In addition, cities and transit agencies can help to alleviate the spatial mismatch of where hourly jobs are clustered and where residents seeking those jobs live by prioritizing public transportation options to underserved communities. As part of Columbus, OH’s “smart city” grant from the USDOT, for example, the city launched an autonomous circulator bus that connects a low-income neighborhood to a high-opportunity job center to better facilitate employment access. Such transit options are particularly important during a pandemic, when essential services are vital and require the support of essential workers. When considering possible cuts to service, agencies should pay special attention to routes that serve essential services that may be necessary during future pandemics.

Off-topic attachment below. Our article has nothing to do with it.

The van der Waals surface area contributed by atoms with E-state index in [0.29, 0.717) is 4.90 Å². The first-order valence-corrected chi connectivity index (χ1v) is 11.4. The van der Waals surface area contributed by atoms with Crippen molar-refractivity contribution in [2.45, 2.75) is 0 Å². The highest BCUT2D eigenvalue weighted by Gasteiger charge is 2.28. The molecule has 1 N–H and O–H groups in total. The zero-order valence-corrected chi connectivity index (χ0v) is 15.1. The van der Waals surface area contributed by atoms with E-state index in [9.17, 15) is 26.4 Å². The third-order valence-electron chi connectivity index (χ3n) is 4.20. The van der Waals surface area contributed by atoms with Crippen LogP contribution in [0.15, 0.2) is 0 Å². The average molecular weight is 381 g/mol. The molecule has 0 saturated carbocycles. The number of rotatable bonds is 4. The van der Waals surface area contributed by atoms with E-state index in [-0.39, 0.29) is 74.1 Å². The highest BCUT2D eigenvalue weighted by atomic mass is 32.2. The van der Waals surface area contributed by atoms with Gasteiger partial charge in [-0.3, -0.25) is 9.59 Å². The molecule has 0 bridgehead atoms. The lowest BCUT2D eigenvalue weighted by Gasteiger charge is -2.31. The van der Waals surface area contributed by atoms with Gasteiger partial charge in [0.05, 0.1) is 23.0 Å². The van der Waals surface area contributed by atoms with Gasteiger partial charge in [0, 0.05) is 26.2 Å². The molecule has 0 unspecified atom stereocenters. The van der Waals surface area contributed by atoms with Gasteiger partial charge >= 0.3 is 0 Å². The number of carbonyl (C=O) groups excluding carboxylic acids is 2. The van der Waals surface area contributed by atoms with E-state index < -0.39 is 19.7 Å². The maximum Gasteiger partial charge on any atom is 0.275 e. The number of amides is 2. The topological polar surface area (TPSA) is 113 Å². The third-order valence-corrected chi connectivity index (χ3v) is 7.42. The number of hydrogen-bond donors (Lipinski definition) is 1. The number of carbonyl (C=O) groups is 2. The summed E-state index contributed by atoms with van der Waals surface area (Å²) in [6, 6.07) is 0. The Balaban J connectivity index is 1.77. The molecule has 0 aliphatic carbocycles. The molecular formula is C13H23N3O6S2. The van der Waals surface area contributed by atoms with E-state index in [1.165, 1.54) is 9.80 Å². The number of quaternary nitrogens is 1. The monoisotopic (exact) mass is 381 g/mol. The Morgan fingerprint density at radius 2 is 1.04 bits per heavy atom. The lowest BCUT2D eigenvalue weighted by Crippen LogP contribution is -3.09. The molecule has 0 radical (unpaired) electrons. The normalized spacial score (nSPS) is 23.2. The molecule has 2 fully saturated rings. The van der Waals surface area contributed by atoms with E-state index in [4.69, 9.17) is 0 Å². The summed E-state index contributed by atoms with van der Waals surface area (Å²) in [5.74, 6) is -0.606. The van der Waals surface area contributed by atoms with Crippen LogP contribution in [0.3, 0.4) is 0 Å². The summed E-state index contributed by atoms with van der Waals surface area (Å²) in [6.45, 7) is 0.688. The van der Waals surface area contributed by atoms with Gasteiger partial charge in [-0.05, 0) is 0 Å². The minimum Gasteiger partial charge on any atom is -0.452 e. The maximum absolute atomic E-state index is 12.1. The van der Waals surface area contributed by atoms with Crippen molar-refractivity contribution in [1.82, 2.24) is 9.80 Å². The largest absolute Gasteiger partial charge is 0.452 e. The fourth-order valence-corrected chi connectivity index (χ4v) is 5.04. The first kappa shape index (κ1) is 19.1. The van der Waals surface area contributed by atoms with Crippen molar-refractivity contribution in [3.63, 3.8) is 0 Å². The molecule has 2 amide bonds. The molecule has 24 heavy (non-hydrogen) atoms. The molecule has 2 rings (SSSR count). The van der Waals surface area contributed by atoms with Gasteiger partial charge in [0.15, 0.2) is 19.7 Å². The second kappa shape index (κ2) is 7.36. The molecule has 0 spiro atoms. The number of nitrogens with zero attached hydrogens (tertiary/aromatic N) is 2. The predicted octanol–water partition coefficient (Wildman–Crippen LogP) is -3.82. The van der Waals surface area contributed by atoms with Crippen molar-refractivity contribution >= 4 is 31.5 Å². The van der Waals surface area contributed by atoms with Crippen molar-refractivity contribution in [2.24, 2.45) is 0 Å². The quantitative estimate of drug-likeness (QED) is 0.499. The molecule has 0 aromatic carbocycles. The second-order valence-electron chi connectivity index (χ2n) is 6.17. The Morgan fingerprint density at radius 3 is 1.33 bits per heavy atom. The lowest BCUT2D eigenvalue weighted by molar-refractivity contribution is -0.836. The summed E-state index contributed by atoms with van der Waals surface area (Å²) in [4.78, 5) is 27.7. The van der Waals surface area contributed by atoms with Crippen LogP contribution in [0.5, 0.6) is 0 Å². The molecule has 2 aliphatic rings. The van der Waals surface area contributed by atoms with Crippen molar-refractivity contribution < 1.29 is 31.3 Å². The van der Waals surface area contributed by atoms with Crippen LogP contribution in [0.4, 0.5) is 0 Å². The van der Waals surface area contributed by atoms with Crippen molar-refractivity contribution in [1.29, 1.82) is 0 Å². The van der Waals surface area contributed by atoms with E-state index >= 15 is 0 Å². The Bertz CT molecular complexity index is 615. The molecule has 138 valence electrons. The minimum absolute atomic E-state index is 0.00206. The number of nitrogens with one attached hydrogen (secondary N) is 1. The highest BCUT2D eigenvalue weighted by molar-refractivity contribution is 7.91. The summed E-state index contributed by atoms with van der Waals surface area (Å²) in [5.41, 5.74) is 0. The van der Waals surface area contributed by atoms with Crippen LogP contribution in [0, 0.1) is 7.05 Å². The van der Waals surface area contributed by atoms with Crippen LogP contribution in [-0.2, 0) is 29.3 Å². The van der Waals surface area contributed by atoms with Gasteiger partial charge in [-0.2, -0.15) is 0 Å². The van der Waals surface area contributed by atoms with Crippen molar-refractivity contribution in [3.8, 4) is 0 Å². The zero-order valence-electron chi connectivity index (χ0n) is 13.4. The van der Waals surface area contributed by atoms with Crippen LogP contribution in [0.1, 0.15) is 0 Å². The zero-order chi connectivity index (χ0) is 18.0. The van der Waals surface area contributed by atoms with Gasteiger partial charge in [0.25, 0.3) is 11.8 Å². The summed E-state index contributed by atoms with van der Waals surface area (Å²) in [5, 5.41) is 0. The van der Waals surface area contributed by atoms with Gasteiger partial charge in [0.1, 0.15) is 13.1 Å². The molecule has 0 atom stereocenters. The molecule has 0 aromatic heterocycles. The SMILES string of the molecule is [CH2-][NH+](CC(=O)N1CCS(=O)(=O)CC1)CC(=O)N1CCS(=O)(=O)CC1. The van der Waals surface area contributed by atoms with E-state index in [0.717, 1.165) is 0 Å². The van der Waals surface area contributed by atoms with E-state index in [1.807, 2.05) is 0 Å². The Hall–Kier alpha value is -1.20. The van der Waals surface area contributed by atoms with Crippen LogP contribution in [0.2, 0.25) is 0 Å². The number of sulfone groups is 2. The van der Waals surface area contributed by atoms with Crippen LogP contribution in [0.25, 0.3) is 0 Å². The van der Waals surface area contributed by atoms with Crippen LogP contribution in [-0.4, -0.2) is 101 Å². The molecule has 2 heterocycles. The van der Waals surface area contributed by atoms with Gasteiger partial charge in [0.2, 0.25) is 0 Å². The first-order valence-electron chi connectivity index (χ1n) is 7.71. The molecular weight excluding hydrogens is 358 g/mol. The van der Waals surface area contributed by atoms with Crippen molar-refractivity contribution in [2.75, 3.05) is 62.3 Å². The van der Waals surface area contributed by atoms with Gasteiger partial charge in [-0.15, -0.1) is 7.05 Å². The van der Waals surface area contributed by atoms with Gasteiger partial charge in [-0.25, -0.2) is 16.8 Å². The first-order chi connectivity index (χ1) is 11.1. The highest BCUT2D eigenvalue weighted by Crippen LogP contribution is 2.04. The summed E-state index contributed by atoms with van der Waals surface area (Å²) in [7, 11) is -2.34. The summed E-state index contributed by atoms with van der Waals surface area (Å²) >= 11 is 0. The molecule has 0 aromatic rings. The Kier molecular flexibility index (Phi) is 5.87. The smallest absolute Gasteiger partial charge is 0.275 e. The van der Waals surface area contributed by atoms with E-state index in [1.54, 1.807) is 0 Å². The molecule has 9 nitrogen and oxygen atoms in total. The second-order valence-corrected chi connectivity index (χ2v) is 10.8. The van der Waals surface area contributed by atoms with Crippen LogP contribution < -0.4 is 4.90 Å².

Other longer-term avenues to explore also include prioritizing system updates that incentivize cashless payments and reduce required touch points to limit transmission spread, and leveraging innovations in Mobility-as-a-Service systems to potentially use reservations on public transit as a way to control the flow of passengers.
In general, cities should leverage the disruptive nature of COVID-19 in order to rethink their transportation system and address existing gaps in service. Such actions could have major long-term benefits for both the health and mobility of a city.